Before my four-year-old daughter even knew she would be attending preschool in the fall, she was talking about it. She would ask when she would get to go. She would talk about all the new friends she would make. She even made up an imaginary teacher. When I’d ask her if she learned something she’d say, “My teacher taught me.” Some children have imaginary friends — my daughter had an imaginary authority figure.
Needless to say, when the time came for her to actually begin preschool she was beyond thrilled. It was all she talked about. To anyone. Everywhere. When we went to Target to pick out her school backpack (she picked Frozen of course) she told three customers and the checker that it was for school and she was a big girl and she was starting next week!
I had her hold a “first day of preschool” sign and took her picture because that’s what the social media gods would want. I cried a little because my baby was starting preschool. And then I waited. I waited for her to come home. I waited to hear about her first day.
Everything went well. She had a great time. She made friends. She was excited to go back. My baby had grown up in just a few hours one afternoon.
So much has changed since she began school. Some things for the best and some things haven’t been so great. For instance, after coming home from her third day of school she jokingly referred to something her younger brother was doing as “stupid.” She had never used that word before and when my gaze shot her way, I could see in her eyes the uncertainty of whether she was allowed to actually use that word or not.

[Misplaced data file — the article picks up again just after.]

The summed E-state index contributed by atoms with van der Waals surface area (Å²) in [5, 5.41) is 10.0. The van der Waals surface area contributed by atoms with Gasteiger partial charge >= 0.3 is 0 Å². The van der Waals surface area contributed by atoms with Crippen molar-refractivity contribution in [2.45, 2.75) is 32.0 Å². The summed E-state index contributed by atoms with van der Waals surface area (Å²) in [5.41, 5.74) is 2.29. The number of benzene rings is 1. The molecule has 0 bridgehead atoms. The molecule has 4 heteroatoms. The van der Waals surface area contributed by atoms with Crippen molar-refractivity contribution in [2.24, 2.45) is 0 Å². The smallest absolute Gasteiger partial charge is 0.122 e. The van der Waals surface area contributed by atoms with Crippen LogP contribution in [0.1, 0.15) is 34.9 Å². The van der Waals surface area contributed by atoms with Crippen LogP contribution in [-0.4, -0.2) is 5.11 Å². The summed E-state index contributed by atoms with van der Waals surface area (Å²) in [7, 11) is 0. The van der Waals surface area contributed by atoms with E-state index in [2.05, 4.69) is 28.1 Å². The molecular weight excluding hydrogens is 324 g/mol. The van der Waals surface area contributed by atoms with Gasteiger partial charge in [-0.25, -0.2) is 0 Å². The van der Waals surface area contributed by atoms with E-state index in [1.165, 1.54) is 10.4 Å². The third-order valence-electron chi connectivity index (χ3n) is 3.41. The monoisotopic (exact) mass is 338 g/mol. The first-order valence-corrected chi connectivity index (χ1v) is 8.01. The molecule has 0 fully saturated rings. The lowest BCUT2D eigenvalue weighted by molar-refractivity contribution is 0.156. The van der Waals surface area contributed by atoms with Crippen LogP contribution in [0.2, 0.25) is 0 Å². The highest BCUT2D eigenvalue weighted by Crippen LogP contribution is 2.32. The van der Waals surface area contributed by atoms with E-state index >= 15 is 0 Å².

She had obviously learned it at school and was testing new boundaries that had suddenly opened up to her now that she was around new kids in a new environment away from my SAHM prying eyes. It goes without saying that I quickly shut down her using that word ever again and she sincerely apologized.
One of my biggest fears about my children going to school is the negativity they would hear, see, be faced with. I know using the word “stupid” is a far cry from what could happen, but it still made me worry about her future because all I want is what’s best for her and sometimes what’s at school isn’t done or said with the best of intentions.
However, it hasn’t all been bad and I’d be remiss to only focus on the negative.
For one, she instantly became more helpful. Now, believe me, my daughter was born more maternal than me. She has always been loving and nurturing and caring to those around her. But there was a newfound confidence when she came home from her first week. She had somehow become more self-reliant, more independent.
She put her dishes in the sink without asking. She followed the house rules better. She helped her brother without needing to be directed. She just did these things. It was a remarkably quick transition and one I was not at all expecting.
I’m excited to see who she becomes as this school year progresses. I’m excited to hear more stories about what she has learned, who she’s played with, and what she’s excited about.
I know not all changes will be good, there will be sadness and consequences, but that’s life and it’s a path we all must walk. I’m looking forward to walking it with her.